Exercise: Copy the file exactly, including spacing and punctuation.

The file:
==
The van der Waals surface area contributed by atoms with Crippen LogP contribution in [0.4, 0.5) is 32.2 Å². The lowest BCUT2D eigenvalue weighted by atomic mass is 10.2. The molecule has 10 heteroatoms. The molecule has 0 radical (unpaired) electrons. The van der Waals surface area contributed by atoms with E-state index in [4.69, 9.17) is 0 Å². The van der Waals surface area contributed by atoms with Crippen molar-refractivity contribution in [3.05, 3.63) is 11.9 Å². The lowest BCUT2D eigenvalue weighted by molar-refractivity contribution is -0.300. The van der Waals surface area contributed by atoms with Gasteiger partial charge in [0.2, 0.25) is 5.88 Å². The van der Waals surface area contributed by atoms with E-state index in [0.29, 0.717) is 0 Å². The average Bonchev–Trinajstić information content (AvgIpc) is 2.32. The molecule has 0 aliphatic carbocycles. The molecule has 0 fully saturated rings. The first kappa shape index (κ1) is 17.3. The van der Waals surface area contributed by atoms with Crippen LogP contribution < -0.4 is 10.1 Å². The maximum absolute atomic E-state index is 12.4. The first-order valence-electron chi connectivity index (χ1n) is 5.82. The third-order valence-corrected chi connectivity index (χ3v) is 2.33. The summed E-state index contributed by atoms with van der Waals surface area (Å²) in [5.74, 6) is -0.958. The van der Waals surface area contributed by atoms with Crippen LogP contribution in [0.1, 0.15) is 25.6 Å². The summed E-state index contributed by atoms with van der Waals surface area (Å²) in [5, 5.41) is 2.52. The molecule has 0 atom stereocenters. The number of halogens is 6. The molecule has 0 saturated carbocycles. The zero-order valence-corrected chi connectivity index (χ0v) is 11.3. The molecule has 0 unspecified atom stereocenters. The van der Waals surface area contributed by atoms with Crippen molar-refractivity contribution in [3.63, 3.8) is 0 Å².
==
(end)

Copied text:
The van der Waals surface area contributed by atoms with Crippen LogP contribution in [0.4, 0.5) is 32.2 Å². The lowest BCUT2D eigenvalue weighted by atomic mass is 10.2. The molecule has 10 heteroatoms. The molecule has 0 radical (unpaired) electrons. The van der Waals surface area contributed by atoms with E-state index in [4.69, 9.17) is 0 Å². The van der Waals surface area contributed by atoms with Crippen molar-refractivity contribution in [3.05, 3.63) is 11.9 Å². The lowest BCUT2D eigenvalue weighted by molar-refractivity contribution is -0.300. The van der Waals surface area contributed by atoms with Gasteiger partial charge in [0.2, 0.25) is 5.88 Å². The van der Waals surface area contributed by atoms with E-state index in [0.29, 0.717) is 0 Å². The average Bonchev–Trinajstić information content (AvgIpc) is 2.32. The molecule has 0 aliphatic carbocycles. The molecule has 0 fully saturated rings. The first kappa shape index (κ1) is 17.3. The van der Waals surface area contributed by atoms with Crippen LogP contribution < -0.4 is 10.1 Å². The maximum absolute atomic E-state index is 12.4. The first-order valence-electron chi connectivity index (χ1n) is 5.82. The third-order valence-corrected chi connectivity index (χ3v) is 2.33. The summed E-state index contributed by atoms with van der Waals surface area (Å²) in [5.74, 6) is -0.958. The van der Waals surface area contributed by atoms with Crippen LogP contribution in [0.1, 0.15) is 25.6 Å². The summed E-state index contributed by atoms with van der Waals surface area (Å²) in [5, 5.41) is 2.52. The molecule has 0 atom stereocenters. The number of halogens is 6. The molecule has 0 saturated carbocycles. The zero-order valence-corrected chi connectivity index (χ0v) is 11.3. The molecule has 0 unspecified atom stereocenters. The van der Waals surface area contributed by atoms with Crippen molar-refractivity contribution in [3.63, 3.8) is 0 Å².